The opt out period is over. If you are in, you're in. If out, you're out.
The European publishers don't like the Google settlement and want out.
Books users are complaining over the lack of privacy and that Google is not prevented from recording user's book preferences.
Some people think that the settlement is good in that it will allow enhanced access and distribution of hard to find titles and of orphan works.
Some people believe that the settlement will result in a monopoly position for Google over many old and orphan works.
Many people do not like a settlement that does not require that Google obtain consent to distribute in the first instance.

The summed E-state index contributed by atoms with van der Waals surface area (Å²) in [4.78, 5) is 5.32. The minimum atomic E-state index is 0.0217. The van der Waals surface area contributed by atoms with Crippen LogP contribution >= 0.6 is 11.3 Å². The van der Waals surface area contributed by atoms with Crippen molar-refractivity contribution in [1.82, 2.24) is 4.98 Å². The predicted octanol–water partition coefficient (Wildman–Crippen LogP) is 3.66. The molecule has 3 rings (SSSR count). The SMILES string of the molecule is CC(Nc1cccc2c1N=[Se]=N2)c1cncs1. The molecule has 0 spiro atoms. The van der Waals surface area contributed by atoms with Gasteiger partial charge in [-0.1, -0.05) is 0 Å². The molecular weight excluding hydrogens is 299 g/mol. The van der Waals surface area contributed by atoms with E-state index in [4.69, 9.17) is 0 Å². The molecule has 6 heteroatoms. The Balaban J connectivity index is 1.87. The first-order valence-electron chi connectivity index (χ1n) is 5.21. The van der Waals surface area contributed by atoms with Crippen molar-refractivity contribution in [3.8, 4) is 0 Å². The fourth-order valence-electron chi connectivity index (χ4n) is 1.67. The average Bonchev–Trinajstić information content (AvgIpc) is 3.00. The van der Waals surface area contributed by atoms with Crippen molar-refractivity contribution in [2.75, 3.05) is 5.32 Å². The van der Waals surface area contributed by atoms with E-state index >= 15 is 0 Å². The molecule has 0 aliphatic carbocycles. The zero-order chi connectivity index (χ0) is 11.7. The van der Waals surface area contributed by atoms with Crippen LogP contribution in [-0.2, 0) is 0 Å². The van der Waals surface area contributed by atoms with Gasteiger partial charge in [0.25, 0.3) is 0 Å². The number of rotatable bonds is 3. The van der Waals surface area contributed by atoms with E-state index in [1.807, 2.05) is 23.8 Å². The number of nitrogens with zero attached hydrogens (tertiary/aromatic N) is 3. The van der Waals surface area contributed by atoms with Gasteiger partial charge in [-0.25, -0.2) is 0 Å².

In the meantime, the Justice Department is investigating all of this under an antitrust microscope. No idea, yet, what it has found or what it is thinking.
The Copyright Office has not been heard from. Perhaps it has no idea what to do?
The Congress is trying to figure out whether a co-pay is a good thing or a bad thing. Who knows?
In the meantime, the SOLE decision to approve or reject the settlement rests with one person -- a federal judge who is not an expert in publishing or book distribution, not particularly renown for copyright, and not elected for this position.
Is this any way to run a publishing business? Is this any way to design copyright law? Is anyone in control around here?